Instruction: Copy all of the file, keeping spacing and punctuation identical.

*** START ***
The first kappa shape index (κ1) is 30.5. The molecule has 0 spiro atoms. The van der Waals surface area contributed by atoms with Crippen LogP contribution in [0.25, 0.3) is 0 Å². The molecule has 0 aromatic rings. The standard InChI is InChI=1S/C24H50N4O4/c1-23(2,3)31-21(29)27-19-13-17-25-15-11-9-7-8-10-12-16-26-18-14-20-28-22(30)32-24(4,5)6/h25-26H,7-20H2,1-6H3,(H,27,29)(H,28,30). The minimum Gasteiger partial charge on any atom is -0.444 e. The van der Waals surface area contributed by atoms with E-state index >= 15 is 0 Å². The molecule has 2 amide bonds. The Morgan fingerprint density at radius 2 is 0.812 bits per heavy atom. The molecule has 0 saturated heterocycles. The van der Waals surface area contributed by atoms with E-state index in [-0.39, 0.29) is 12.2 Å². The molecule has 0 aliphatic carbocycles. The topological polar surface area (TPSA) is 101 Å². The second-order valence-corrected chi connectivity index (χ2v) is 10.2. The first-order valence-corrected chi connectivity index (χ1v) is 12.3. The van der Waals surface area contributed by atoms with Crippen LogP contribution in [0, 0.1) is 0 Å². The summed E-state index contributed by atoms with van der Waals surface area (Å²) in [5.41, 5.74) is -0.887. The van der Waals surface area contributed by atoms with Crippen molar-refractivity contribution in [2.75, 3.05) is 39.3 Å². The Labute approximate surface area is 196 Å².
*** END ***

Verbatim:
The first kappa shape index (κ1) is 30.5. The molecule has 0 spiro atoms. The van der Waals surface area contributed by atoms with Crippen LogP contribution in [0.25, 0.3) is 0 Å². The molecule has 0 aromatic rings. The standard InChI is InChI=1S/C24H50N4O4/c1-23(2,3)31-21(29)27-19-13-17-25-15-11-9-7-8-10-12-16-26-18-14-20-28-22(30)32-24(4,5)6/h25-26H,7-20H2,1-6H3,(H,27,29)(H,28,30). The minimum Gasteiger partial charge on any atom is -0.444 e. The van der Waals surface area contributed by atoms with E-state index >= 15 is 0 Å². The molecule has 2 amide bonds. The Morgan fingerprint density at radius 2 is 0.812 bits per heavy atom. The molecule has 0 saturated heterocycles. The van der Waals surface area contributed by atoms with E-state index in [-0.39, 0.29) is 12.2 Å². The molecule has 0 aliphatic carbocycles. The topological polar surface area (TPSA) is 101 Å². The second-order valence-corrected chi connectivity index (χ2v) is 10.2. The first-order valence-corrected chi connectivity index (χ1v) is 12.3. The van der Waals surface area contributed by atoms with Crippen LogP contribution in [0, 0.1) is 0 Å². The summed E-state index contributed by atoms with van der Waals surface area (Å²) in [5.41, 5.74) is -0.887. The van der Waals surface area contributed by atoms with Crippen molar-refractivity contribution in [2.75, 3.05) is 39.3 Å². The Labute approximate surface area is 196 Å².